In its editorial today endorsing Judge Sonia Sotomayor’s nomination to the Supreme Court, the New York Times makes a bizarre claim that, if true, is extremely troubling. Sotomayor, the paper claims, has not only “repeatedly displayed the empathy” espoused by President Obama, but gone a step further: “She has shown little patience for the sort of procedural bars that conservative judges have been using to close the courthouse door on people whose rights have been violated.”
Those “procedural bars” that the Times bemoans are no less important, and no less a part of our law, than the substantive law that the paper wishes to enforce. For example: nearly all criminal offenses include limitations periods after which the offense cannot be prosecuted. This protects those who might be accused of such offenses from prosecution long after exonerating evidence may have wasted away. Indeed, it is a vast body of procedural law that affords criminal defendants all the rights we hold dear: due process, jury trials, the presumption of innocence and high burden of proof, the appointment of counsel, and so on.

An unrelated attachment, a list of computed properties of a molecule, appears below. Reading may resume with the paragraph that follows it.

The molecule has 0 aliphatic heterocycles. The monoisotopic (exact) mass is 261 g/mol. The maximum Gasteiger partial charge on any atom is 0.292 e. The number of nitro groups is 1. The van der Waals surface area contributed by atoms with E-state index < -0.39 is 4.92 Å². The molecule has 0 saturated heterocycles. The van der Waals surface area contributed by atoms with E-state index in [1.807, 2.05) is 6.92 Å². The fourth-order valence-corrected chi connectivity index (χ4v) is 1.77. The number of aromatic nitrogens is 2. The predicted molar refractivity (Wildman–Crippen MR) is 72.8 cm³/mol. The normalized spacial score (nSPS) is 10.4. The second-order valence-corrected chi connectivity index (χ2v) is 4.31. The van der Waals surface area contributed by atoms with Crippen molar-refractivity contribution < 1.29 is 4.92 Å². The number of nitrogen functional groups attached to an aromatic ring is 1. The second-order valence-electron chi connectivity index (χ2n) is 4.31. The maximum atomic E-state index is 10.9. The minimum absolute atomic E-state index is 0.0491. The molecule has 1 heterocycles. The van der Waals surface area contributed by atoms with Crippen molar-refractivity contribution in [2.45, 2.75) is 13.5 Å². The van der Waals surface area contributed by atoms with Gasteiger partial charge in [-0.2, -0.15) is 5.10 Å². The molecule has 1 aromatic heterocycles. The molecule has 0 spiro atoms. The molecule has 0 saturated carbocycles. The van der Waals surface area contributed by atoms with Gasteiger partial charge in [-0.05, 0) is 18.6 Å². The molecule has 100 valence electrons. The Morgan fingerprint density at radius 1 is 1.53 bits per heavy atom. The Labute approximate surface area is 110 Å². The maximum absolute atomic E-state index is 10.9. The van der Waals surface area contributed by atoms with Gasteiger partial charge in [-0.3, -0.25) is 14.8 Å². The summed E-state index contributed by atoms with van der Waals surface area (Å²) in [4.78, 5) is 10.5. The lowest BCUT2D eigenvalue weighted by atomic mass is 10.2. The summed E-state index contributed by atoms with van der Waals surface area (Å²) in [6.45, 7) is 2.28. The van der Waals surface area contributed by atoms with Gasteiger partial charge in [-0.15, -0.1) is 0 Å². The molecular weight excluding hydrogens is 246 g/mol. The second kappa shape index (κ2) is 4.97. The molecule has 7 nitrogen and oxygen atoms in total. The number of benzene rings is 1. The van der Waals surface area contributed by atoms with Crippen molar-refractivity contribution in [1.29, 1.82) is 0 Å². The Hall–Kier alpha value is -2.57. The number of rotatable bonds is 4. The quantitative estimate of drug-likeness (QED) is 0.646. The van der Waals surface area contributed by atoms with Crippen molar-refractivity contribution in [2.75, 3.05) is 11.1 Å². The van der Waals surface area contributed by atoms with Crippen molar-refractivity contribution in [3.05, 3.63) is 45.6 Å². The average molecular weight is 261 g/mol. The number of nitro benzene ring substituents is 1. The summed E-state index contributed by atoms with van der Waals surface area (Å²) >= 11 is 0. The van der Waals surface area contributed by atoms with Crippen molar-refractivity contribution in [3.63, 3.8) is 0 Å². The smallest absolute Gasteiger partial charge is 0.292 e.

Would the Times have a judge toss these protections by the wayside when she just knows that the defendant before her is guilty? Might as well dispense with the trial altogether.
As the Times tells it, that’s Sotomayor’s practice when favored parties—those apparently deserving of “empathy”—appear before her. “She has listened attentively to, and often ruled in favor of, people who have been discriminated against,” the paper gushes. But was that with or without a thumb on the scales of justice?
Ignoring inconvenient law to get desired results—in other words, favoring the rights of one party over those of another—is no way to judge. In the Times’ praise, those who respect the rule of law find a very serious accusation.